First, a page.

About Lars Walker

Let me tell you about myself. I know you want to read this. How could you not want to?

Vital Statistics

Home Town: Kenyon, Minnesota
Marital Status: Tragically single
Day Job: Norwegian translator and novelist

Publishers: Baen Books, Nordskog Publishing
Novels published to date: Erling's Word (1997), Wolf Time(1999), The Year Of the Warrior (2000), Blood and Judgment (2003), West Oversea (2009), Troll Valley (2012), Hailstone Mountain (2013), Death's Doors (2014), The Elder King (2019), King of Rogaland (2022)


Q: Why do you write at all?

A: Thank you for asking. Let me give you a somewhat long answer to that. (Photo above comes courtesy of a great photographer, Stephan Faerber.)

Q: Your Erling books concern an Irishman living in Norway. You have an Irish last name, so I assume your heritage is Irish-Norwegian. Right?

A: Wrong. One of my Norwegian great-grandfathers took the name Walker more or less at random after arriving in America (which was rather courageous of him, considering he couldn’t even pronounce the letter “W”). I confess to being a quarter Dane though.

Q: How are we supposed to believe anything you say when you tell us you’re Norwegian but have brown hair and brown eyes?

A: Lots of Norwegians have brown hair and brown eyes, especially those who (as I probably do) have some Sami (Lapp) blood. Also some Jewish blood if family tradition is to be trusted. And I wouldn’t be surprised if there’s Troll blood in there too, from what I hear about great-grandpa John Johnson. Anyway, my eyes are actually piebald – an oil-and-water mixture of brown and gray. And I’m making steady progress toward having white hair. (The great photo on the left is by my friend, Philip Patton.)

Q: How many words do you write in a day?

A: I try to write 1,000 words a day when I’m doing a first draft. After that it’s revision, and I try to cover ten pages a day. Except for Sundays. I don’t write for money on Sundays.

Q: Where do you get your ideas?

A: I bid for them on Ebay.

Q: I have a great idea for a book. Want to write it for me?

A: No.

Q: How many Erling books do you plan to write?

A: I have no idea. The Erling books are a series, not a serial. Each book stands alone, so you don’t have to hold your breath waiting to see how it ends. I’m bringing the books out roughly on the thousand-year anniversaries of the events described (i.e., THE YEAR OF THE WARRIOR ends in 1000 A.D., and it came out in 2000 A.D.). Erling lived until 1028, so I figure to keep writing the books at least till 2028, which means I have to live to nearly 80, something of an accomplishment in my family. In the photo, you see me in Stavanger, Norway, with Erling Skjalgsson's memorial cross in the Stavanger Museum.  I'm the one in the suspenders.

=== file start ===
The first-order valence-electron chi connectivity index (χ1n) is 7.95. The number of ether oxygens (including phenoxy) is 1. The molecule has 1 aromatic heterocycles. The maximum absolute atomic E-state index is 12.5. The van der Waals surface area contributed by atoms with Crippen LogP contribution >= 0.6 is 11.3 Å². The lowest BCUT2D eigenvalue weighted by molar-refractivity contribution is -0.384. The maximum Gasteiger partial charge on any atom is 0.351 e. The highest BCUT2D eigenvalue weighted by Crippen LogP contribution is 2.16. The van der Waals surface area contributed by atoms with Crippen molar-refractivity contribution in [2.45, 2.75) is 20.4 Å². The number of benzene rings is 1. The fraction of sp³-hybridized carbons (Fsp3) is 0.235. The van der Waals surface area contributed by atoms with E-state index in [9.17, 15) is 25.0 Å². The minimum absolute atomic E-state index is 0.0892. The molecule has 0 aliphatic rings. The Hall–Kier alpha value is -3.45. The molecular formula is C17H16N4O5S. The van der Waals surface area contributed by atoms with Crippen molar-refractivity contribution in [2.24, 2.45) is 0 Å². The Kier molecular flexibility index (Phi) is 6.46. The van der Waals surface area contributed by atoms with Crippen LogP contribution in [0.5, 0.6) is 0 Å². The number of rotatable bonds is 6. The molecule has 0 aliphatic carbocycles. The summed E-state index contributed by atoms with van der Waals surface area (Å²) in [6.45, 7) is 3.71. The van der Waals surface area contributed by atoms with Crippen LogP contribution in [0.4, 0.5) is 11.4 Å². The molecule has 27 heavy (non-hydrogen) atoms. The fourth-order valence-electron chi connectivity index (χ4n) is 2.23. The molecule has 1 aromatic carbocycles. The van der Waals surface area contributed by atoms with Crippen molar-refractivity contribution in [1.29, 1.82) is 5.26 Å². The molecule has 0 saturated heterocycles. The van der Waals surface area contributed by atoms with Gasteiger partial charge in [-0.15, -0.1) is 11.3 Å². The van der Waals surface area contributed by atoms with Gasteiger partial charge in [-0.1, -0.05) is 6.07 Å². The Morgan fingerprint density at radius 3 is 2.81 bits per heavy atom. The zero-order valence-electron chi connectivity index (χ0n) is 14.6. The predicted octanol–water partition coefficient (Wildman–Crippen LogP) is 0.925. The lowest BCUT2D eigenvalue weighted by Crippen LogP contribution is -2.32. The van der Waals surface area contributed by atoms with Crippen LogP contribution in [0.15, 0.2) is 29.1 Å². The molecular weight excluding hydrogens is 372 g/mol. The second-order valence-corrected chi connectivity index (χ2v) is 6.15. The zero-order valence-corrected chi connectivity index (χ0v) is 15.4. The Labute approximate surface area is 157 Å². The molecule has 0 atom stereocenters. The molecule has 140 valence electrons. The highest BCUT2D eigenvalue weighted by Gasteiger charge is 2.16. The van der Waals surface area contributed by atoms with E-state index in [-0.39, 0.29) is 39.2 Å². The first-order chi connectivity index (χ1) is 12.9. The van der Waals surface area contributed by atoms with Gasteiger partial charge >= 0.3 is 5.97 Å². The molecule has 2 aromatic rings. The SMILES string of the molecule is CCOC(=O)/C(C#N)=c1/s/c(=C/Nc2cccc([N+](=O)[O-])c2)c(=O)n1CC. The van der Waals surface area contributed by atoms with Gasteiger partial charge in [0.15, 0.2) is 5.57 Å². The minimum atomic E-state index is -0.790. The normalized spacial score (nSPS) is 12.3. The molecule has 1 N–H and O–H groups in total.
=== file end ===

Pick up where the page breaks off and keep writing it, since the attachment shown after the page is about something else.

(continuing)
Q: How many Epsom books do you plan to write?

A: I have even less idea about that. I intended WOLF TIME as a one-off, but then BLOOD AND JUDGMENT (a prequel) came along, and now I’m working on DEATH’S DOORS, a sequel to WT in which Carl Martell makes a brief appearance. I keep thinking I’m done with that cycle, but I keep getting surprised.

Q: How come you’re still single?

A: That question can best be answered by the women who’ve rejected me. Personally I’m not sure I want to know the answer.

Q: You don’t really believe this Christianity stuff, do you?

A: Yes I do.

Q: If God’s a loving God, how come there’s so much suffering in the world?

A: If the God who made you’s not a loving God, why would you care?

Q: Can God make a rock so heavy He can’t lift it?

A: Yes and no. God made M.C. Escher, and Escher could have drawn it.

Q: If Christianity is true, how come you’re such a jerk?

A: You should see what I’d have been like without Christianity.

In the photo, I am playing Viking at the opening of the Smithsonian Institution's traveling Viking exhibit at the Science Museum in St. Paul, Minnesota, in November, 2002. I was there with the Viking Age Club of the Sons of Norway. 

Q: Do cats go to Heaven?

A: Sure. The dogs have to have something to chase.

Q: Aren’t your books an obstacle to human progress?

A: I certainly hope so.

Q: You remind me of somebody who used to act with the Indian River Players in Melbourne, Florida. Was that you?

A: Yes. Acting is even more fun than writing, and I wish I still had time for it.

Q: How can you say you have a social phobia and be able to act on stage?

A: Read some actors’ biographies. Shyness is a common affliction among actors.

Q: If you can act, do you speak in public?

A: Glad to, if it fits my schedule. Contact me through this site. Just pay my expenses, or promise to let me sell some books (or sell them yourself) so I can take the deduction. Honoraria will not be refused.

Q: I have some money in an African bank I need to send to America, and I’ll give you 10% if you let me run it through your bank account. OK?

A: Your money is cursed. Give it all to me and let me put it in this handkerchief. I’ll remove the curse and give it back to you.